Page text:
We've noticed that the User Manual does not really go into detail with explaining how to create dual color prints in Creatr 1.0 "Materialise", so we'd like to provide this solution article.


NOTE: To print dual color in almost any 3D slicing software program, you need more than one .STL; you cannot assign 2 nozzles to print the same .STL (unless one of those nozzles is only printing support material, rafts, skirts, or brims). If you have one .STL file that you would like make parts of a .STL model different colors, there are a few options found on the internet that can cut segments out of an .STL model and save that segment as a separate .STL. However, you can run the risk of damaging the .STL model to where it will not print properly (so use these with the understanding that you could be wasting filament and time). The best option is to design the segments separately, or search for models that have this already done.



MacOSX Version?

Please note that most of these instructions are for the Creatr 1.0 Windows Version; to know how to do this with the Mac version, you can find this information around the 5:10 minute mark of the following Youtube.com video:


(Creatr 1.0 MacOSX tutorial; Pim references setting which nozzle is assigned to which model around 5:10.)


Windows Version (Simple)

For this solution article, we'll first simply take two of the same model and assign them different nozzles.


1) Open Creatr 1.0

2) Load a Platform by clicking New under the Platform section:

3) Import a part (.stl) by clicking Import under the Part section:

4) Make sure that the part is selected and duplicate it by clicking Duplicate under the Position section:

We'll just focus on 2 .STL files for now:


5) When you've analyzed your parts for errors and are ready to move on, click the Print 3D button:

This will open the Submit a Job window. If you normally print with only one nozzle, you most likely not have both nozzles enabled. The Submit a Job window will show you if you have both enabled because here is where you assign which .STL will print with which nozzle:


6) If you do not have both nozzles enabled, click the Preferences button in the top right corner to open the Configure Printer window:

Click the check box to the left of whichever nozzle is disabled to enable it. Now would also be a good time to assign the correct Material Profiles to that extruder. You can even access these profiles and more by clicking the Edit Profiles button in the bottom left corner, if you need to change the settings for these profiles (or those in the "Platform Settings" section of the Submit a Job window).


NOTE: Print Mode will tells what nozzle is going to be doing what. By default, when you enable both nozzles, the correct print mode for printing dual color prints ("PART-PART") is automatically chosen:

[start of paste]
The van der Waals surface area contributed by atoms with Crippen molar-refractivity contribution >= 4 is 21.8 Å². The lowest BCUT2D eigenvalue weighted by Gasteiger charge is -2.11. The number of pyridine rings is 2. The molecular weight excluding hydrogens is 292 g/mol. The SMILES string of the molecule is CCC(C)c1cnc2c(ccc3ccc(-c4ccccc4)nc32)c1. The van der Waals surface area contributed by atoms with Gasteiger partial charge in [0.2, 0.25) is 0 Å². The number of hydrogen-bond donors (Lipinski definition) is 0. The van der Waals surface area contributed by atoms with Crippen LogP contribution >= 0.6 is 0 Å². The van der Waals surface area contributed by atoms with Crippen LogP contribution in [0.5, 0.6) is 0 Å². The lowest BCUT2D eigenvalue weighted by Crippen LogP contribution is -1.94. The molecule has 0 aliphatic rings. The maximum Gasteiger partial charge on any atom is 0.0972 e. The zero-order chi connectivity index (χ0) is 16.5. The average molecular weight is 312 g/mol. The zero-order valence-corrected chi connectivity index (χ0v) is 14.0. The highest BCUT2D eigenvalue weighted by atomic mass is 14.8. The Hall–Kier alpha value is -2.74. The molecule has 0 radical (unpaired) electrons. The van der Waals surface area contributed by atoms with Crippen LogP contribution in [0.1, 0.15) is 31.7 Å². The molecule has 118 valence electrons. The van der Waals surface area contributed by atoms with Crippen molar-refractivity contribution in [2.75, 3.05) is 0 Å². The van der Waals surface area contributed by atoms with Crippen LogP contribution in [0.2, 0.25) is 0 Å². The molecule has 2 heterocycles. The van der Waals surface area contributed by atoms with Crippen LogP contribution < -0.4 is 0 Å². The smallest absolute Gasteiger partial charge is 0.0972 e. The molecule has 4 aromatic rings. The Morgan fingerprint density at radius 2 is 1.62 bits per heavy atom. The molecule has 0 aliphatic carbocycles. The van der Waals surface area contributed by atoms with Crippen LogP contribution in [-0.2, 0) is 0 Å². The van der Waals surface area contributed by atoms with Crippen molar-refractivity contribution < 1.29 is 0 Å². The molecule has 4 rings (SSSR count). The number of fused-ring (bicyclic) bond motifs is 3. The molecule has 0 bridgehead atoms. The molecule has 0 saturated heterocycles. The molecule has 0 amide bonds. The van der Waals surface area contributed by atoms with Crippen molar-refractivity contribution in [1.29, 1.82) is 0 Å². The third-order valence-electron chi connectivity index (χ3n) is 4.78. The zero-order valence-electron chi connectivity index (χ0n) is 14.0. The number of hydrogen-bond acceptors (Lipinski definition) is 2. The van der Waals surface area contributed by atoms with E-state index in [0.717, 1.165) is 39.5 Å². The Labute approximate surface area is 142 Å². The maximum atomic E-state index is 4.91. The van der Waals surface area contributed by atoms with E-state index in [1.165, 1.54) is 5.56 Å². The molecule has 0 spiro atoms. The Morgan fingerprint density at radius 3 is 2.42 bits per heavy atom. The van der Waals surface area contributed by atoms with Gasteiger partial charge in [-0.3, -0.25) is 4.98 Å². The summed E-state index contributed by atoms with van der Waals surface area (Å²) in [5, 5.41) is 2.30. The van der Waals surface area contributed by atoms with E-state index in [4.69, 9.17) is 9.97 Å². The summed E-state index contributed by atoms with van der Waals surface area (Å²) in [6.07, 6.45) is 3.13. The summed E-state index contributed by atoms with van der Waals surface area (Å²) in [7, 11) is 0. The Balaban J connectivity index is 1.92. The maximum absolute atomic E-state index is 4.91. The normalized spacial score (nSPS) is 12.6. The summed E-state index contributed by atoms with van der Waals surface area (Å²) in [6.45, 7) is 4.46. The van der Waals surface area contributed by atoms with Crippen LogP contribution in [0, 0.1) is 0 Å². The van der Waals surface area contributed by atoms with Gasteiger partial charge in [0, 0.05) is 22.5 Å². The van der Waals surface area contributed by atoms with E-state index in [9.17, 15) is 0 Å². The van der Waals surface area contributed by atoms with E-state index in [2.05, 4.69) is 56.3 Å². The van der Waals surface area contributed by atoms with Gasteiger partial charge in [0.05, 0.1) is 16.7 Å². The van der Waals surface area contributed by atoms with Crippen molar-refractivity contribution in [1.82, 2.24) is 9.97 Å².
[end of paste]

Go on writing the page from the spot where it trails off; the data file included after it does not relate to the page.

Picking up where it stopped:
The first word is what Nozzle 1 will do (print a PART), and the second word is what nozzle 2 will do (print a PART also). IF you were using dual extruders for one or more .STL, but were going to use nozzle 2 to only print support material (including rafts, skirts, and brims), then you would select "PART-SUPPORT" - this assigns nozzle 2 to only doing support material-type printing. However, for this solution article, we are discussing dual color prints and so we would use "PART-PART."


7) Once you've done this, click the OK button to save and close the Configure Printer window.


8) Finally, you can assign which nozzle you want which .STL model to be printed with in the Submit a Job window, by clicking on the nozzle selection next to the model name:


You can now submit the job however you'd like (to file or printing connected to the PC), and the .GCODE will assign one nozzle to each .STL model.


Two Colors on "One Part"

So as mentioned earlier, you can't actually use 2 colors on one model without designing each colored area as a separate .STL file.

However, it's fairly easy to find some already prepared files online. Here is one example:


The key is to be able to line these two models up perfectly so that when the print head starts printing the second color, it will be in line with the first color.


If whoever designed the original .STL files for this were careful, they created both models on the same X, Y, and Z axes. That way, when you import them into a 3D slicing software, they will line up when told to go to the same coordinates.


Here's the best method to import .STL fiels so that they line up (using up a different set of models):

1) Add a new platform.

2) Go to the Part section and click Import (as mentioned before).

3) In the Import Part window, highlight multiple .STL files at the same time and select the "As Is" option:

The "As Is" option is very important in lining up the models when they are imported; if you use the "Platform Center," it may cause something like this:

(Obviously the white part needs to line up with the orange part.)

The "Aside Of Others" places the parts next to each other.


4) Click Open in the Import Part window to import the two .STL files "As Is." It will line them up perfectly:

Unfortunately, this does not center the parts on the build platform. SO...


5) Make sure that both parts are checked in the Parts panel on the right:


6) Click the Translate button in the Position section at the top:

Enter a value of 135mm in the X Relative Translation field and a value of 140mm in the Y Relative Translation field (leave Z alone in this case). Then click Apply:

Your selected parts should move to the center of the bed without moving out-of-alignment with each other.


Then, you would go on to do the previous mentioned steps of assigning the nozzles to the different parts. Your print should turn out with both colored parts perfectly aligned!


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